The Tears of A Cardinal.... The Hope of A Church?

The Tears of A Cardinal.... The Hope of A Church?

by: Rocco Palmo in Articles,

Touching down at Fiumicino on Wednesday clad in a windbreaker, a backpack strapped on and bottled water hanging out, it wouldn't be a surprise if at least a few untrained observers mistook the boyish cardinal-designate for a returning student-priest... if only the welcome from the Filipino ambassador to the Holy See hadn't blown his cover. 

Justin Welby’s social conscience

Justin Welby’s social conscience

by: Melanie McDonagh - The Spectator in Articles,

One of the things we know about the next Archbishop of Canterbury, Justin Welby, is that he doesn’t like bankers. Another is that he has given a good deal of thought to the question of social sin. A third is that he has been profoundly influenced by the social teaching of a nineteenth century pope, Leo XIII, as expressed in his 1891 encyclical, Rerum Novarum.

Sexuality - Its power and porpose

Sexuality - Its power and porpose

by: Ron Rolheiser, OMI in Articles,

We are all powerfully, incurably, and wonderfully sexed, this is part of a conspiracy between God and nature.  Sexuality lies right next to our instinct for breathing and it is ever-present in our lives. Spiritual literature tends to be naïve and in denial about the power of sexuality, as if it could be dismissed as some insignificant factor in the spiritual journey, and as if it could be dismissed at all.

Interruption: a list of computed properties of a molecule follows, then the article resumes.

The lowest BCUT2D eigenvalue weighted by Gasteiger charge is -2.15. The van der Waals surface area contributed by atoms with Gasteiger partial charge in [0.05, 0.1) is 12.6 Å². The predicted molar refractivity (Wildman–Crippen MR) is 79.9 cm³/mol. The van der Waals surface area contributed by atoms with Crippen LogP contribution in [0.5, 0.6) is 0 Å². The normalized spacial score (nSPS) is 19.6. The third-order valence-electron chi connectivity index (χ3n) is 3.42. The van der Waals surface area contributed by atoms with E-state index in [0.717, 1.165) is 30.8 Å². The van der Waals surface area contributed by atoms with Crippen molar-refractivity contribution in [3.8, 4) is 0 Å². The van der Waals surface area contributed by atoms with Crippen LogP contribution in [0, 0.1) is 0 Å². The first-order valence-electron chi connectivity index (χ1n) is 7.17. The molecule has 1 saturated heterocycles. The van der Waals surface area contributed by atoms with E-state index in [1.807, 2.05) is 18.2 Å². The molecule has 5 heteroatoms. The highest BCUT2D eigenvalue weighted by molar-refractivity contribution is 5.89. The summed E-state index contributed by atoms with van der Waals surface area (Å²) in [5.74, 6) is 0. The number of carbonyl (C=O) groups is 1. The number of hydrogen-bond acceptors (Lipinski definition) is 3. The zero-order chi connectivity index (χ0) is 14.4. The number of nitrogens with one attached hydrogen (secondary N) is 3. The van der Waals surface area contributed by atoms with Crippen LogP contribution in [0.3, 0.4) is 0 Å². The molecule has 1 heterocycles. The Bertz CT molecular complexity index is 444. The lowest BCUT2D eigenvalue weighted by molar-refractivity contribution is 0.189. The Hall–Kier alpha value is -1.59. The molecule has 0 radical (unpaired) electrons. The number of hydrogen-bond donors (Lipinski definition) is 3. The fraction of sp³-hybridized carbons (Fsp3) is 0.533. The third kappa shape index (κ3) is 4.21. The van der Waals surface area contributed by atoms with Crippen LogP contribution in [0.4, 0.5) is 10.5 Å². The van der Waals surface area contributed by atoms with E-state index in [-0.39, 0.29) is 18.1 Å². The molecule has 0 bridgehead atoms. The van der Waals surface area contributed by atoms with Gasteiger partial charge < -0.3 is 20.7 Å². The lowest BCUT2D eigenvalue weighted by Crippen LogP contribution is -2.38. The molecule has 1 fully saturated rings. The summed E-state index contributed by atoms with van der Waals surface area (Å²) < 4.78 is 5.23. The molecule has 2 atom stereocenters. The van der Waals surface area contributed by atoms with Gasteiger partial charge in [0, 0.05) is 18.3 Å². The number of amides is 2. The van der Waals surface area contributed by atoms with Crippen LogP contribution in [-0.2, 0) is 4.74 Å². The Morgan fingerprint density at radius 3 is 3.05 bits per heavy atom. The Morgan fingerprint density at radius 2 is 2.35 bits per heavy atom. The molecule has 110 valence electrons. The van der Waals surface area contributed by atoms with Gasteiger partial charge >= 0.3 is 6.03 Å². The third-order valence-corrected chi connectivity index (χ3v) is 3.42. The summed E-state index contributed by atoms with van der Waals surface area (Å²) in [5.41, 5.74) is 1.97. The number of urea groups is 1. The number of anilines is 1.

Purgatory as seeing fully for the first time

Purgatory as seeing fully for the first time

by: Ron Rolheiser, OMI in Articles,

 Imagine being born blind and living into adulthood without ever having seen light and color. Then, through some miraculous operation, doctors are able to give you sight. What would you feel immediately upon opening your eyes? Wonder? Bewilderment? Ecstasy?  Pain? Some combination of all of these?

The rise of civic religion?

The rise of civic religion?

by: Fr. Stephen Wang in Articles,

 By chance I was in my home town of Harpenden on Sunday, and after the 9.45 Mass many people from the Catholic church went down the road to the United Service of Remembrance round the War Memorial on Church Green.

Hong Kong cardinal is cautiously optimistic about the future

Hong Kong cardinal is cautiously optimistic about the future

by: Alessandro Speciale, Vatican City in Articles,

On the eve of the Communist Party National Congress, which will usher in a new leadership in the world’s most populous country, China’s top-ranking churchman is warning not to expect “too much” from the leadership changes. However, he remains “optimistic” that relations between Beijing and the Vatican will improve “in the long run.”

Why young Britons have turned responsible

Why young Britons have turned responsible

by: The Economist in Articles,

Despite the images of teenage looters beamed across the world during last year’s riots, young people in Britain are broadly, and increasingly, well-behaved. Unlike Mr Daltrey, they appear to want to get old before they die. 

Church leadership is not about control

Church leadership is not about control

by: Timothy Radcliffe OP - Tha Tablet in Articles,

In a homily to celebrate 25th anniversary of Bishop William Kenney's ordination Fr Timothy Radcliffe OP says a bishop's rule is about opening space for God.

Spirituality is not just another health tonic

Spirituality is not just another health tonic

by: The Guardian - Mark Vernon in Articles,

The effect of religious practices on our wellbeing is of growing interest. But in looking at the links, we must not confuse the two. 'What is not being asked is what religious traditions actually teach about the link between faith and health.